As part of FASB’s simplification initiative stakeholders reported to the board that the determination of whether debt should be classified as current or noncurrent is complex because of all of the narrow-scope guidance. The board is now proposing to eliminate all of the narrow fact pattern guidance that has been developed over decades of time and instead replace it with a principle that can be applied to all situations when an entity is classifying debt.

Debt on the Balance Sheet
In a related simplification project, U.S. GAAP includes guidance on how different types of debt issuance costs should be presented on the balance sheet. For example, if a company issues a $10 million note, the debt itself would be presented as a liability, but in order to enter into that transaction, an entity may have incurred accounting costs and legal costs that were directly related to being able to issue that debt.

Under current guidance, an entity has to evaluate all those different items, and depending on what the item is, sometimes the item is presented as an asset, so the costs of attorneys’ fees may be capitalized, and then other items are presented as an adjustment on the debt balance itself.

Stakeholders reported to FASB as part of the board’s simplification initiative that there are extra costs and effort associated with analyzing what all the different debt issuance costs are and figuring out how they should be presented. FASB has decided to eliminate all that specific guidance and replace it with guidance that says that all debt issuance costs would be presented on the same line item as debt.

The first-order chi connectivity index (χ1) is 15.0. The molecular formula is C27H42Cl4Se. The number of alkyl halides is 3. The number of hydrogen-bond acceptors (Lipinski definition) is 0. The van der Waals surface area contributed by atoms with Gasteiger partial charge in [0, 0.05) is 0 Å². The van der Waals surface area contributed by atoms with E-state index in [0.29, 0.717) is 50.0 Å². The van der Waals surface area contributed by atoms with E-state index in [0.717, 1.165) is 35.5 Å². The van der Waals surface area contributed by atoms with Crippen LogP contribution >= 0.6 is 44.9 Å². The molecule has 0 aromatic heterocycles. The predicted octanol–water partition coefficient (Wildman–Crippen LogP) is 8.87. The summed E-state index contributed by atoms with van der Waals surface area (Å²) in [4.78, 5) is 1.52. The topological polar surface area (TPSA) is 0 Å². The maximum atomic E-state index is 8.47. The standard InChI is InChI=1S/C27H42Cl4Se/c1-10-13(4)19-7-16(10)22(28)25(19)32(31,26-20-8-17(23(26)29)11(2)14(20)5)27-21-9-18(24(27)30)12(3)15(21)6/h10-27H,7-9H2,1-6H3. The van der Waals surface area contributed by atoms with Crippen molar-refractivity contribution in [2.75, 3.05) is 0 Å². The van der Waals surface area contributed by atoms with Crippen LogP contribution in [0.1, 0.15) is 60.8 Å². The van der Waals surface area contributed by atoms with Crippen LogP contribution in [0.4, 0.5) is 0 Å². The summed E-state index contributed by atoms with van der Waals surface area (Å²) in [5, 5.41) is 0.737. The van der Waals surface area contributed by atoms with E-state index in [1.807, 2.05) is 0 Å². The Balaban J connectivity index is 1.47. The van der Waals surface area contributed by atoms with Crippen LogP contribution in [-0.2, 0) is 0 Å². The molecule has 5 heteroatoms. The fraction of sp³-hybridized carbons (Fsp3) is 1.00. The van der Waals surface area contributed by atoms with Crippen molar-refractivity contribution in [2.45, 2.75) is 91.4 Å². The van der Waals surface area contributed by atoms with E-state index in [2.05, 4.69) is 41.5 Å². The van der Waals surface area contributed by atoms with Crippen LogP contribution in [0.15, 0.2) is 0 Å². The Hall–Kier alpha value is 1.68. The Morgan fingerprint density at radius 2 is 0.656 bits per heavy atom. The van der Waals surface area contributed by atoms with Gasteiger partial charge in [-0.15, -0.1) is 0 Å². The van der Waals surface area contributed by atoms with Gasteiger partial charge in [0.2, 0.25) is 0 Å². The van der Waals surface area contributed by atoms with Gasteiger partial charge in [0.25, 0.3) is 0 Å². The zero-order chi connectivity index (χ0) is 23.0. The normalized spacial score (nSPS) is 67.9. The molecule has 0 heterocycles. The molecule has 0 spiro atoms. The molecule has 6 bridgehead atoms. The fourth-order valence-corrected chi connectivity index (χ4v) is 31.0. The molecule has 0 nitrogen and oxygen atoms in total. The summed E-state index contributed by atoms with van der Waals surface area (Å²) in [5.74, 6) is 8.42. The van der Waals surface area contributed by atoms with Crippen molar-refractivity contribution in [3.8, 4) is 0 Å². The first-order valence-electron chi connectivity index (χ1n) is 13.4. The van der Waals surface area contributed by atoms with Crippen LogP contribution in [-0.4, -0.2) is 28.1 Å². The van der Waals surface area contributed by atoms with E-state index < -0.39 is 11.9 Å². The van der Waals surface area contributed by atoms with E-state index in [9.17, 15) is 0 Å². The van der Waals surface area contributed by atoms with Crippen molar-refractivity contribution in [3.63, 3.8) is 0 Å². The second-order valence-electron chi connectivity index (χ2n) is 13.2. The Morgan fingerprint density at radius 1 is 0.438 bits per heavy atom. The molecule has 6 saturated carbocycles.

Tax Accounting Simplification
FASB evaluated a number of ideas that were raised in the simplification initiative in area of accounting for income taxes, and at this point the board has decided to address two of the simplification ideas. The first involves balance sheet presentation of income taxes.

Under current guidance, as with the debt issue, this is a case where there is some specific GAAP guidance a company would follow to determine whether deferred tax assets or liabilities should be presented as current or noncurrent. Stakeholders reported to FASB that there is some cost and complexity associated with going through that classification exercise and investors reported to the board that the classification of something like a deferred tax isn’t that meaningful to them.